Flooding on Seacoast Drive during king tide
Flooding at the south end of Seacoast Drive in Imperial Beach during a king tide in 2015. Photo by Chris Helmer / City of Imperial Beach

Gov. Gavin Newsom signed Senate Bill 1 on Thursday to provide coastal communities with up to $100 million annually to mitigate the impact of rising seal level due to global warning.

The legislation, sponsored by Senate President Toni Atkins of San Diego, directs the California Coastal Commission to take sea level rise into account in its planning, policies, and activities, and would establish the California Sea Level Rise State and Regional Support Collaborative to coordinate efforts.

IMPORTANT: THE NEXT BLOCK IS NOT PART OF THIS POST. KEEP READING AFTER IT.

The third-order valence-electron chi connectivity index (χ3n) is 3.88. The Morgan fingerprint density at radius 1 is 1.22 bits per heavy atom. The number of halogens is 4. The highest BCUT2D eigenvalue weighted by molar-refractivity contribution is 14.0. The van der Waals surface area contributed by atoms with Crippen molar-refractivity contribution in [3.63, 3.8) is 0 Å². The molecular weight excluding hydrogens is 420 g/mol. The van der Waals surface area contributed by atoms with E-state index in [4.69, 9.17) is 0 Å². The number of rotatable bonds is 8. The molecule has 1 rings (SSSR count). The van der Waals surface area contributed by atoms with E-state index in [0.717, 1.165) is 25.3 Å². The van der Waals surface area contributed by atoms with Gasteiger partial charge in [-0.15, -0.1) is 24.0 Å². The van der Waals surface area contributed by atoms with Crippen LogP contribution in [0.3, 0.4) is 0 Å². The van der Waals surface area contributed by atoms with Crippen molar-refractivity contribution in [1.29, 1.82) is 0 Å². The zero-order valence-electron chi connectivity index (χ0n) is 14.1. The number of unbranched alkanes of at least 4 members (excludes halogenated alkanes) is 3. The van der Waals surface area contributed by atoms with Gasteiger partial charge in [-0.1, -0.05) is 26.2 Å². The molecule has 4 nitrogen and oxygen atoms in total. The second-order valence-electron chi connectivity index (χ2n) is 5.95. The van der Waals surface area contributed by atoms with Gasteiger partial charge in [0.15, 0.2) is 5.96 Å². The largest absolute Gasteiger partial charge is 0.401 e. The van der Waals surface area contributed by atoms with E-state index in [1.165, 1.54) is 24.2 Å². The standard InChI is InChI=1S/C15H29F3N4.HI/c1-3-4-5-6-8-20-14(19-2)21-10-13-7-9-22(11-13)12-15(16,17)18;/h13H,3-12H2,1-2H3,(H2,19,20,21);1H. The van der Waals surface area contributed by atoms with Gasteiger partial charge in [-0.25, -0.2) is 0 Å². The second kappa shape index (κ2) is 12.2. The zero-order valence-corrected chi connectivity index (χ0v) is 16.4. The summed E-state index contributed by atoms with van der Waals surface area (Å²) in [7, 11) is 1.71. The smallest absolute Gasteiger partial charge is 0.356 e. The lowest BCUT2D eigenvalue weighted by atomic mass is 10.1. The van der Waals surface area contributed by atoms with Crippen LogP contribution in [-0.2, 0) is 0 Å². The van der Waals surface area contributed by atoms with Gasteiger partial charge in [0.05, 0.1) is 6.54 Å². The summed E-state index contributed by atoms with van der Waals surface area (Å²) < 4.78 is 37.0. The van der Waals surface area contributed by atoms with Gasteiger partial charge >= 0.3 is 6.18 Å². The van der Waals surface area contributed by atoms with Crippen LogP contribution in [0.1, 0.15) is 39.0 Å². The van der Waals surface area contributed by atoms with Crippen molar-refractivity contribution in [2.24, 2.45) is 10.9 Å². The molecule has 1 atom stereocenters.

“Sea level rise and climate change have begun to threaten iconic communities, precious ecosystems, and critical infrastructure up and down California’s coast,” said Atkins after the governor’s signature. “It’s vital that we make key investments and changes to our planning strategies to account for this climate reality.”

“This is yet another demonstration of California’s leadership in the fight against climate change and our commitment to protect California communities,” she added.

Atkins’ bill passed 33-2 in the Senate and 60-12 in the Assembly on Sept. 1.

The non-partisan Legislative Analyst’s Office estimates that California could experience up to seven feet of sea level rise by 2100, which would have massive impacts on the state’s lands, economy, and physical environment.

Chris Jennewein

Chris Jennewein is Editor & Publisher of Times of San Diego.